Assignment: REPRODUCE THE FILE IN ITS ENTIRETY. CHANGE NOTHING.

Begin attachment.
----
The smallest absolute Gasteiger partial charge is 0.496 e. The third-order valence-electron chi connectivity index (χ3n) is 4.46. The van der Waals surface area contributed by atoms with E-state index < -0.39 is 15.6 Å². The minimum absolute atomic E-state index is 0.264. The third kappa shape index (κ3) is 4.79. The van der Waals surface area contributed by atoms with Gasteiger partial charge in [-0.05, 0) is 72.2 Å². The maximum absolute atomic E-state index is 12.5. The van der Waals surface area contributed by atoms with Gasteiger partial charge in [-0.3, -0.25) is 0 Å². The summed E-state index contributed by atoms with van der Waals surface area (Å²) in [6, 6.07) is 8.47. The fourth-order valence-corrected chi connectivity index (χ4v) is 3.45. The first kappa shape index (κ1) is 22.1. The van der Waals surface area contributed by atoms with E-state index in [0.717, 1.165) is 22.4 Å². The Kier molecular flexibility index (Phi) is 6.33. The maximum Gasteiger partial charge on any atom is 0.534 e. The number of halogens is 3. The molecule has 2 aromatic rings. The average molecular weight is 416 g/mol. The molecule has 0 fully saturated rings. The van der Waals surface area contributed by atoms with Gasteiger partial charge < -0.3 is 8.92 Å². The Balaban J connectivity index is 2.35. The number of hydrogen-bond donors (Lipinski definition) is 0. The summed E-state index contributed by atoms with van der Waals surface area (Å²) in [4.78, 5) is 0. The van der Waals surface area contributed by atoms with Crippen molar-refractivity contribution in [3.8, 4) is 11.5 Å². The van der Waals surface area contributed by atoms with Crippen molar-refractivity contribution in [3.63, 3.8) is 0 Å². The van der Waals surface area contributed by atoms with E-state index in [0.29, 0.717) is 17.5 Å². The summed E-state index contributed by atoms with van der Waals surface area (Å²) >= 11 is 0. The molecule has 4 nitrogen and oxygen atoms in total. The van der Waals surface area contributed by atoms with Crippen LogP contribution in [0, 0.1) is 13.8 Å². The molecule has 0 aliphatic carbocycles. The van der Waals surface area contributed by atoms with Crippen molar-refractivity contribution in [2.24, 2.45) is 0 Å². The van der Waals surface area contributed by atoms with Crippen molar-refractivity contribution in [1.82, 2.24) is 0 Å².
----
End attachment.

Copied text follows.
The smallest absolute Gasteiger partial charge is 0.496 e. The third-order valence-electron chi connectivity index (χ3n) is 4.46. The van der Waals surface area contributed by atoms with E-state index < -0.39 is 15.6 Å². The minimum absolute atomic E-state index is 0.264. The third kappa shape index (κ3) is 4.79. The van der Waals surface area contributed by atoms with Gasteiger partial charge in [-0.05, 0) is 72.2 Å². The maximum absolute atomic E-state index is 12.5. The van der Waals surface area contributed by atoms with Gasteiger partial charge in [-0.3, -0.25) is 0 Å². The summed E-state index contributed by atoms with van der Waals surface area (Å²) in [6, 6.07) is 8.47. The fourth-order valence-corrected chi connectivity index (χ4v) is 3.45. The first kappa shape index (κ1) is 22.1. The van der Waals surface area contributed by atoms with E-state index in [0.717, 1.165) is 22.4 Å². The Kier molecular flexibility index (Phi) is 6.33. The maximum Gasteiger partial charge on any atom is 0.534 e. The number of halogens is 3. The molecule has 2 aromatic rings. The average molecular weight is 416 g/mol. The molecule has 0 fully saturated rings. The van der Waals surface area contributed by atoms with Gasteiger partial charge < -0.3 is 8.92 Å². The Balaban J connectivity index is 2.35. The number of hydrogen-bond donors (Lipinski definition) is 0. The summed E-state index contributed by atoms with van der Waals surface area (Å²) in [4.78, 5) is 0. The van der Waals surface area contributed by atoms with Crippen molar-refractivity contribution in [3.8, 4) is 11.5 Å². The van der Waals surface area contributed by atoms with Crippen molar-refractivity contribution in [3.63, 3.8) is 0 Å². The van der Waals surface area contributed by atoms with E-state index in [0.29, 0.717) is 17.5 Å². The summed E-state index contributed by atoms with van der Waals surface area (Å²) >= 11 is 0. The molecule has 4 nitrogen and oxygen atoms in total. The van der Waals surface area contributed by atoms with Crippen LogP contribution in [0, 0.1) is 13.8 Å². The molecule has 0 aliphatic carbocycles. The van der Waals surface area contributed by atoms with Crippen molar-refractivity contribution in [2.24, 2.45) is 0 Å². The van der Waals surface area contributed by atoms with Crippen molar-refractivity contribution in [1.82, 2.24) is 0 Å².